Little and Often

Saturday, September 1, 2012

There seem to be two extremes to building the momentum for improvement – One Big Whack or Many Small Nudges.


The One Big Whack can come at the start and is a shock tactic designed to generate an emotional flip – a Road to Damascus moment – one that people remember very clearly. This is the stuff that newspapers fall over themselves to find – the Big Front Page Story – because it is emotive so it sells newspapers.  The One Big Whack can also come later – as an act of desperation by those in power who originally broadcast The Big Idea and who are disappointed and frustrated by lack of measurable improvement as the time ticks by and the money is consumed.


Many Small Nudges do not generate a big emotional impact; they are unthreatening; they go almost unnoticed; they do not sell newspapers, and they accumulate over time.  The surprise comes when those in power are delighted to discover that significant improvement has been achieved at almost no cost and with no cajoling.

So how is the Many Small Nudge method implemented?

The essential element is The Purpose – and this must not be confused with A Process.  The Purpose is what is intended; A Process is how it is achieved.  And answering the “What is my/our purpose?” question is surprisingly difficult to do.

For example I often ask doctors “What is our purpose?”  The first reaction is usually “What a dumb question – it is obvious”.  “OK – so if it is obvious can you describe it?”  The reply is usually “Well, err, um, I suppose, um – ah yes – our purpose is to heal the sick!”  “OK – so if that is our purpose how well are we doing?”  Embarrassed silence. We do not know because we do not all measure our outcomes as a matter of course. We measure activity and utilisation – which are measures of our process not of our purpose – and we justify not measuring outcome by being too busy – measuring activity and utilisation.

Sometimes I ask the purpose question a different way. There is a Latin phrase that is often used in medicine: primum non nocere which means “First do no harm”.  So I ask – “Is that our purpose?”.  The reply is usually something like “No but safety is more important than efficiency!”  “OK – safety and efficiency are both important but are they our purpose?”.  It is not an easy question to answer.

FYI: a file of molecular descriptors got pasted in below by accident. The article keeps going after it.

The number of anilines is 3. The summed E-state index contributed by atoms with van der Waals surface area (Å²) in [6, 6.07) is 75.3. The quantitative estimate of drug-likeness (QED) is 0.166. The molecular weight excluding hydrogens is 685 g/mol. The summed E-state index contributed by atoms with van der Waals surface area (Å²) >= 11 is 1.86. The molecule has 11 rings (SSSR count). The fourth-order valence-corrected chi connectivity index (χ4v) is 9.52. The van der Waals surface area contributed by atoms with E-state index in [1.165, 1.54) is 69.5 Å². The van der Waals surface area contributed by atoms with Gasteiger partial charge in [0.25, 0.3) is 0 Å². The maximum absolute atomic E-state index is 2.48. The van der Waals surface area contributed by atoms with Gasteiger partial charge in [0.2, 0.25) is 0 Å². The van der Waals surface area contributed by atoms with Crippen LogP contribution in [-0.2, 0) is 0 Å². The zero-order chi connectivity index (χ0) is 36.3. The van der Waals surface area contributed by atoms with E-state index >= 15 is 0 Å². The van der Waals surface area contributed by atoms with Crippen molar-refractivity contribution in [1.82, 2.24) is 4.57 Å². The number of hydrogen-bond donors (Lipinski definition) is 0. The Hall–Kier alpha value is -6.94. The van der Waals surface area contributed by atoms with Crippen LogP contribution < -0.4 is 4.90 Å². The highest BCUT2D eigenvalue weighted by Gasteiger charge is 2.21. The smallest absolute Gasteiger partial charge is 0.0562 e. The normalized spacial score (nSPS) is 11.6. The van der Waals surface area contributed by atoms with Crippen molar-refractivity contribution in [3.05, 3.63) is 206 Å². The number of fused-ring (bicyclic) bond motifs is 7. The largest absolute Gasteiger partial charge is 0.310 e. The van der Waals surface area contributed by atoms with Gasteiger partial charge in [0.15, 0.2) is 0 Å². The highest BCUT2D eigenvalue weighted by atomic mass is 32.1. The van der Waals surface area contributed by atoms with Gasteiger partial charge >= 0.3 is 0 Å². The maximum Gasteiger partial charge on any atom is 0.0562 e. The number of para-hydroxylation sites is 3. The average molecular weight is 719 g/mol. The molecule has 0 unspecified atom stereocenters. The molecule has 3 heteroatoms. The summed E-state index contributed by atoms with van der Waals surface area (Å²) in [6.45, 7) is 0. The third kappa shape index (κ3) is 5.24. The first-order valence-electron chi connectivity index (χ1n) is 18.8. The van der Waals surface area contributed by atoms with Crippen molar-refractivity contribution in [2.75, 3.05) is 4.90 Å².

A Process can be designed – because it has to obey the Laws of Physics. The Purpose relates to People not to Physics – so we cannot design The Purpose, we can only design a process to achieve The Purpose. We can define The Purpose though – and in so doing we achieve clarity of purpose.  For a healthcare organisation a possible Clear Statement of Purpose might be “WE want a system that protects, improves and restores health“.

Purpose statements state what we want to have. They do not state what we want to do, to not do or to not have.  This may seem like a splitting hairs but it is important because the Statement of Purpose is key to the Many Small Nudges approach.

Whenever we have a decision to make we can ask “How will this decision contribute to The Purpose?”.  If an option would move us in the direction of The Purpose then it gets a higher ranking to a choice that would steer us away from The Purpose.  There is only one On Purpose direction and many Off Purpose ones – and this insight explains why avoiding what we do not want (i.e. harm) is not the same as achieving what we do want.  We can avoid doing harm and yet not achieve health and be very busy all at the same time.


Leaders often assume that it is their job to define The Purpose for their Organisation – to create the Vision Statement, or the Mission Statement. Experience suggests that clarifying the existing but unspoken purpose is all that is needed – just by asking one little question – “What is our purpose?” – and asking it often and of everyone – and not being satisfied with a “process” answer.